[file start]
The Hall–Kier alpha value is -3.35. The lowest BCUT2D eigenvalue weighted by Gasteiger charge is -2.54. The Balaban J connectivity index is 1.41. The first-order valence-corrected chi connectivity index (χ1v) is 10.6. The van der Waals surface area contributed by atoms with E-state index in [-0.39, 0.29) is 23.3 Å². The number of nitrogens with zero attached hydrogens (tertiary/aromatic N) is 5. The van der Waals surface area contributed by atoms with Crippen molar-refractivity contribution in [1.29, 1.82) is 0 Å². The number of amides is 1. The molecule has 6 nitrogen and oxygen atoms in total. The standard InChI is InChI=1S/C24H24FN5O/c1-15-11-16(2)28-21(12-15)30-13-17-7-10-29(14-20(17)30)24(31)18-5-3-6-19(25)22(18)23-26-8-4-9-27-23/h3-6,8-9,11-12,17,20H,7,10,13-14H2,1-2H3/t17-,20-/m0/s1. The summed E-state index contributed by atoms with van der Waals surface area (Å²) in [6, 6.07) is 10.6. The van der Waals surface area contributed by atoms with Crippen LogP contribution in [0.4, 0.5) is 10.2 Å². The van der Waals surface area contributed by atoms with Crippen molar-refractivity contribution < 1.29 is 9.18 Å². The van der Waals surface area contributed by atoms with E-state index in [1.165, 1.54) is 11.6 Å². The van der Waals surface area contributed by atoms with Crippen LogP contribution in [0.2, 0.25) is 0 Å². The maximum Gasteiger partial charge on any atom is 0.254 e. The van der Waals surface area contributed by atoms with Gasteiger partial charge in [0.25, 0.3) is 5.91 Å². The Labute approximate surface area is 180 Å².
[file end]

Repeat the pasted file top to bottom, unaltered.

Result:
The Hall–Kier alpha value is -3.35. The lowest BCUT2D eigenvalue weighted by Gasteiger charge is -2.54. The Balaban J connectivity index is 1.41. The first-order valence-corrected chi connectivity index (χ1v) is 10.6. The van der Waals surface area contributed by atoms with E-state index in [-0.39, 0.29) is 23.3 Å². The number of nitrogens with zero attached hydrogens (tertiary/aromatic N) is 5. The van der Waals surface area contributed by atoms with Crippen molar-refractivity contribution in [1.29, 1.82) is 0 Å². The number of amides is 1. The molecule has 6 nitrogen and oxygen atoms in total. The standard InChI is InChI=1S/C24H24FN5O/c1-15-11-16(2)28-21(12-15)30-13-17-7-10-29(14-20(17)30)24(31)18-5-3-6-19(25)22(18)23-26-8-4-9-27-23/h3-6,8-9,11-12,17,20H,7,10,13-14H2,1-2H3/t17-,20-/m0/s1. The summed E-state index contributed by atoms with van der Waals surface area (Å²) in [6, 6.07) is 10.6. The van der Waals surface area contributed by atoms with Crippen LogP contribution in [0.4, 0.5) is 10.2 Å². The van der Waals surface area contributed by atoms with Crippen molar-refractivity contribution < 1.29 is 9.18 Å². The van der Waals surface area contributed by atoms with E-state index in [1.165, 1.54) is 11.6 Å². The van der Waals surface area contributed by atoms with Crippen LogP contribution in [0.2, 0.25) is 0 Å². The maximum Gasteiger partial charge on any atom is 0.254 e. The van der Waals surface area contributed by atoms with Gasteiger partial charge in [0.25, 0.3) is 5.91 Å². The Labute approximate surface area is 180 Å².